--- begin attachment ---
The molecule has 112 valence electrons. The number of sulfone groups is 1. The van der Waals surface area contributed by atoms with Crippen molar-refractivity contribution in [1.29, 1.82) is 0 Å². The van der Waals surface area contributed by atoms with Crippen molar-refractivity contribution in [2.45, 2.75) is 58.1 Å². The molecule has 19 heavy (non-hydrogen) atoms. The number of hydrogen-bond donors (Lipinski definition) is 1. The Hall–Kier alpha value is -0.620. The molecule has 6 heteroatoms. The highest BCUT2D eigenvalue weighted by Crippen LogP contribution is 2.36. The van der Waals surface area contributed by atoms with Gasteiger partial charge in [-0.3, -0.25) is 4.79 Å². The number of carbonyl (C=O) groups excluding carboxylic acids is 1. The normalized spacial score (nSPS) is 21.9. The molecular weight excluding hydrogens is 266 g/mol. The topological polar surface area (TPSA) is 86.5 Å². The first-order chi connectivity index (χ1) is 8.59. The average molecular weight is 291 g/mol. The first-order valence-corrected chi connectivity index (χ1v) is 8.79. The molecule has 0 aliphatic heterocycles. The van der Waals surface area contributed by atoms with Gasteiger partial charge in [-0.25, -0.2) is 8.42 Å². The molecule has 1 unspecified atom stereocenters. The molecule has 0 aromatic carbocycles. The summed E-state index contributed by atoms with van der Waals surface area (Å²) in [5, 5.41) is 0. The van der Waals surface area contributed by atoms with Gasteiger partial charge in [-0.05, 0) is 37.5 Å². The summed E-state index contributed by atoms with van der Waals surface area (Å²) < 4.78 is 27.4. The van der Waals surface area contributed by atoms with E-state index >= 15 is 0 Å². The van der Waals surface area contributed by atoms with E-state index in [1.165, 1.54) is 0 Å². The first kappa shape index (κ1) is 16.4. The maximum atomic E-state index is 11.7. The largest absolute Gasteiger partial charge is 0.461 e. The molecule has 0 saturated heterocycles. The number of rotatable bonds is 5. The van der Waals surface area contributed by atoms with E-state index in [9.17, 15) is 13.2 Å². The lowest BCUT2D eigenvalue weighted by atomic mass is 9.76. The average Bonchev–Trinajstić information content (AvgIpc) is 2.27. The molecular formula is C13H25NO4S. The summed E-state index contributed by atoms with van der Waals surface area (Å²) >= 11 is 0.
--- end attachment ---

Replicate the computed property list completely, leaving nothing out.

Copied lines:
The molecule has 112 valence electrons. The number of sulfone groups is 1. The van der Waals surface area contributed by atoms with Crippen molar-refractivity contribution in [1.29, 1.82) is 0 Å². The van der Waals surface area contributed by atoms with Crippen molar-refractivity contribution in [2.45, 2.75) is 58.1 Å². The molecule has 19 heavy (non-hydrogen) atoms. The number of hydrogen-bond donors (Lipinski definition) is 1. The Hall–Kier alpha value is -0.620. The molecule has 6 heteroatoms. The highest BCUT2D eigenvalue weighted by Crippen LogP contribution is 2.36. The van der Waals surface area contributed by atoms with Gasteiger partial charge in [-0.3, -0.25) is 4.79 Å². The number of carbonyl (C=O) groups excluding carboxylic acids is 1. The normalized spacial score (nSPS) is 21.9. The molecular weight excluding hydrogens is 266 g/mol. The topological polar surface area (TPSA) is 86.5 Å². The first-order chi connectivity index (χ1) is 8.59. The average molecular weight is 291 g/mol. The first-order valence-corrected chi connectivity index (χ1v) is 8.79. The molecule has 0 aliphatic heterocycles. The van der Waals surface area contributed by atoms with Gasteiger partial charge in [-0.25, -0.2) is 8.42 Å². The molecule has 1 unspecified atom stereocenters. The molecule has 0 aromatic carbocycles. The summed E-state index contributed by atoms with van der Waals surface area (Å²) in [5, 5.41) is 0. The van der Waals surface area contributed by atoms with Gasteiger partial charge in [-0.05, 0) is 37.5 Å². The summed E-state index contributed by atoms with van der Waals surface area (Å²) < 4.78 is 27.4. The van der Waals surface area contributed by atoms with E-state index >= 15 is 0 Å². The van der Waals surface area contributed by atoms with E-state index in [1.165, 1.54) is 0 Å². The first kappa shape index (κ1) is 16.4. The maximum atomic E-state index is 11.7. The largest absolute Gasteiger partial charge is 0.461 e. The molecule has 0 saturated heterocycles. The number of rotatable bonds is 5. The van der Waals surface area contributed by atoms with E-state index in [9.17, 15) is 13.2 Å². The lowest BCUT2D eigenvalue weighted by atomic mass is 9.76. The average Bonchev–Trinajstić information content (AvgIpc) is 2.27. The molecular formula is C13H25NO4S. The summed E-state index contributed by atoms with van der Waals surface area (Å²) >= 11 is 0.